USPS Fairness Act Reintroduced in the House and Senate
This week, both the House of Representatives and the Senate, re-introduced the bi-partisan USPS Fairness Act (S. 145 and H.R. 695). This legislation would repeal, in full, the onerous prefunding of retiree health care benefits which Congress required when it passed the Postal Accountability and Enhancement Act (PAEA) in 2006. This law, forced the Postal Service to prefund its retiree health care benefits 75 years in advance, paying for retirement health care for individuals who had not been born yet, let alone enter the workforce. The pre-funding mandate is accountable for 92 percent of the Postal Service’s net losses since 2007 and is a constant threat to the financial sustainability of the Postal Service.
APWU applauds members of Congress for their efforts to repeal this unfair mandate and place the Postal Service on solid financial footing with the USPS Fairness Act. Specifically, the bill’s original cosponsors, Representatives Peter DeFazio (OR-04), Tom Reed (NY-23), Carolyn B. Maloney (NY-12), Brian Fitzpatrick (PA-01), and Colin Allred (TX-32) in the House and Senators Steve Daines (R-MT) and Brian Schatz (D-HI) in the Senate.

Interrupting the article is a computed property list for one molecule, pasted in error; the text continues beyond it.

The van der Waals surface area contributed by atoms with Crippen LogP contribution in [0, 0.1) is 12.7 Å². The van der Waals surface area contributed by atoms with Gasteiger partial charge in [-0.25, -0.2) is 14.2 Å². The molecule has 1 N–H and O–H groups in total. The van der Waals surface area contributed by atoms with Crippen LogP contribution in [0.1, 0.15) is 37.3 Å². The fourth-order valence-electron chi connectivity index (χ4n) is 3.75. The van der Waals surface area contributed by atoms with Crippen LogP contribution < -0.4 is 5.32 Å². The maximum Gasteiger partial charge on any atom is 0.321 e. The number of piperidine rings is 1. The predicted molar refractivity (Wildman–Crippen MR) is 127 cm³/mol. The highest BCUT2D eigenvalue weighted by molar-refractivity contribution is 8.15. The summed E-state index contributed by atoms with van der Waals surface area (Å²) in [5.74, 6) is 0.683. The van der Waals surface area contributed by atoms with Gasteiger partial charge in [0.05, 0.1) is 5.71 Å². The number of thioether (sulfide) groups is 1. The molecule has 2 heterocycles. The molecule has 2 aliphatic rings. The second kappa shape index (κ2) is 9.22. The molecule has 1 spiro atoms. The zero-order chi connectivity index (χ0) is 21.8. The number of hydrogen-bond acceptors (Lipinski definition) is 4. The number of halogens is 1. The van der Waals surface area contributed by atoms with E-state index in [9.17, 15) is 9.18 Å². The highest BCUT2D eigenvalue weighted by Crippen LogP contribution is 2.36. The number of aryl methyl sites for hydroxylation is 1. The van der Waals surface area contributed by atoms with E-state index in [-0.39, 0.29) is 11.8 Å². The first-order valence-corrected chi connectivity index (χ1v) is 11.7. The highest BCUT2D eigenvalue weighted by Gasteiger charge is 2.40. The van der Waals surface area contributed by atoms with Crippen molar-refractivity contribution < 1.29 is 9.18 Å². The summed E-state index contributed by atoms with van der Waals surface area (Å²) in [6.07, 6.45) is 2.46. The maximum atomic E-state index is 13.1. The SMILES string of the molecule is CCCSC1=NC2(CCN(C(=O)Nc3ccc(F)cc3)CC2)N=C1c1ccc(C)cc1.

APWU fully supports the USPS Fairness Act. The pre-funding mandate has created a manufactured crisis that drains the Postal Service’s funds, and limits its ability to make vital innovations and expand services.
“The bi-partisan USPS Fairness Act is one of the first steps toward returning the Postal Service to solid financial footing, and I urge Congress to quickly pass this critical legislation,” said President Mark Dimondstein.
The USPS Fairness Act would return the Postal Service to the procedures in place prior to the PAEA, utilizing a pay-as-you-go method for retiree benefits, the standard practice across federal agencies and private businesses. “Ending the pre-funding mandate gained immense support from both sides of the aisle in the last Congress,” said Legislative & Political Director Judy Beard. “Now is the time to right the errors of the failed pre-funding policy, and allow USPS to remove this manufactured debt from its books.”